By columnist Rick Martinez
After listening to the hours of hearings probing the 20-minute tenure of former Progress Energy CEO Bill Johnson at the merged Duke Energy, I can’t escape this conclusion: The new Duke Energy board is much better at protecting its shareholders than the state Utilities Commission is at protecting North Carolina’s ratepayers.
The longer the hearings went, the more evident it became that Duke didn’t hoodwink the commission into approving the merger with Progress, as some had speculated. The only meaningful question remaining is whether commissioners are wise enough to realize that fact and allow Duke to focus on a merger we now know is more complicated and costly than first thought.
That’s the central point being missed. Had commissioners been more than bobbleheads during the lengthy approval process, we probably would have known beforehand this merger wasn’t such a good idea for North Carolina after all.
Goodness knows the commission had numerous opportunities to revisit the wisdom of the merger based on Johnson’s own testimony. He waved a huge red flag when he testified that Duke’s leadership got a case of buyer’s remorse after learning more about Progress Energy’s debt load and lackadaisical earnings, not to mention its significant nuclear generation problems.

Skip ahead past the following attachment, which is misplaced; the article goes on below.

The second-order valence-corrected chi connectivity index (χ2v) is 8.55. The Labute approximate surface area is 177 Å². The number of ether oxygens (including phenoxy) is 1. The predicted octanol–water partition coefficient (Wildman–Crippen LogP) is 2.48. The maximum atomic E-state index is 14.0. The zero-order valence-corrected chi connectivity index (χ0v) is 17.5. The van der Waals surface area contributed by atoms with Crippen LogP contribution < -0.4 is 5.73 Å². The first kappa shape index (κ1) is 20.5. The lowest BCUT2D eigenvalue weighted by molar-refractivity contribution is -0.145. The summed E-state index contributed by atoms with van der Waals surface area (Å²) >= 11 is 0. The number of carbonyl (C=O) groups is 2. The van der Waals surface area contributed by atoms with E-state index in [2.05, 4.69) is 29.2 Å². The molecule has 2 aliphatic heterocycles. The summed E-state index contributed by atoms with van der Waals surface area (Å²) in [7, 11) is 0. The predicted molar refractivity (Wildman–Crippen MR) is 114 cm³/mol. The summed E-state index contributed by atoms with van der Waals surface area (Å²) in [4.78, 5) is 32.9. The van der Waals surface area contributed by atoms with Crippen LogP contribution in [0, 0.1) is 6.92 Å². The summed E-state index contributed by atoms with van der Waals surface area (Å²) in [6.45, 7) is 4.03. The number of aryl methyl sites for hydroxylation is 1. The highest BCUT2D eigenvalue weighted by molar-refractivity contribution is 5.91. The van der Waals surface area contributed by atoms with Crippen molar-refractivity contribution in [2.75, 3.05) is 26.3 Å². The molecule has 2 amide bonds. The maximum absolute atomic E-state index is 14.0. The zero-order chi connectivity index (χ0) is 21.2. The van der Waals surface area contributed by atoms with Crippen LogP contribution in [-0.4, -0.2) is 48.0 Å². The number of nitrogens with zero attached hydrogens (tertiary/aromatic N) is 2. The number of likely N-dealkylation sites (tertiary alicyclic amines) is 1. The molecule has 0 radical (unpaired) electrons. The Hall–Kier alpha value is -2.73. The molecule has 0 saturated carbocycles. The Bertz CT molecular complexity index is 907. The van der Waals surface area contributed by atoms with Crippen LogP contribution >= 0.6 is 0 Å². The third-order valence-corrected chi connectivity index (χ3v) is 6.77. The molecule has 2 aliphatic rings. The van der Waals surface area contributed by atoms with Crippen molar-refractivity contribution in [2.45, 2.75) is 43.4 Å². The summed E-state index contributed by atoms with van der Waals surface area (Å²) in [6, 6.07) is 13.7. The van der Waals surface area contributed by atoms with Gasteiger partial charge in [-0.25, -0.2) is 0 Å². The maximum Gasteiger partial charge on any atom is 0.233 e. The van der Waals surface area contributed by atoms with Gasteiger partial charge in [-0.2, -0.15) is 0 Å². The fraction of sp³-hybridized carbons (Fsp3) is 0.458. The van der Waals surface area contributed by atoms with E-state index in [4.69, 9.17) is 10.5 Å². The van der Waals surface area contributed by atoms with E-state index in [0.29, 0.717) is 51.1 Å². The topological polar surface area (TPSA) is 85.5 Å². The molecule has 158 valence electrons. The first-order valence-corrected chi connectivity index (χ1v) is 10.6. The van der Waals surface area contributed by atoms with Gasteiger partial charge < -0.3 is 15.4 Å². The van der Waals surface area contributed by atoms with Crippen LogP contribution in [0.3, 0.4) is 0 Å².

If Duke were concerned these problems would hurt its stakeholders, why didn’t the commission show equal concern about whether these problems would hurt even more people, particularly those who were never Progress customers? Instead the commission, to my ears, was clearly biased toward Johnson and Progress Energy. And, sadly, some of the questioning during the Johnson hearings bordered on the sophomoric.
I think the commission failed to probe deeply and seriously because its members are more concerned about image than duty. Apparently, much of the commission’s approval was based on Johnson’s leading the merged company. Now it’s miffed the Duke board decided otherwise.
But if the Duke-Progress merger made sense for North Carolina only with Johnson at the helm, then the merger never made sense in the first place. CEOs come and go. Mergers are forever.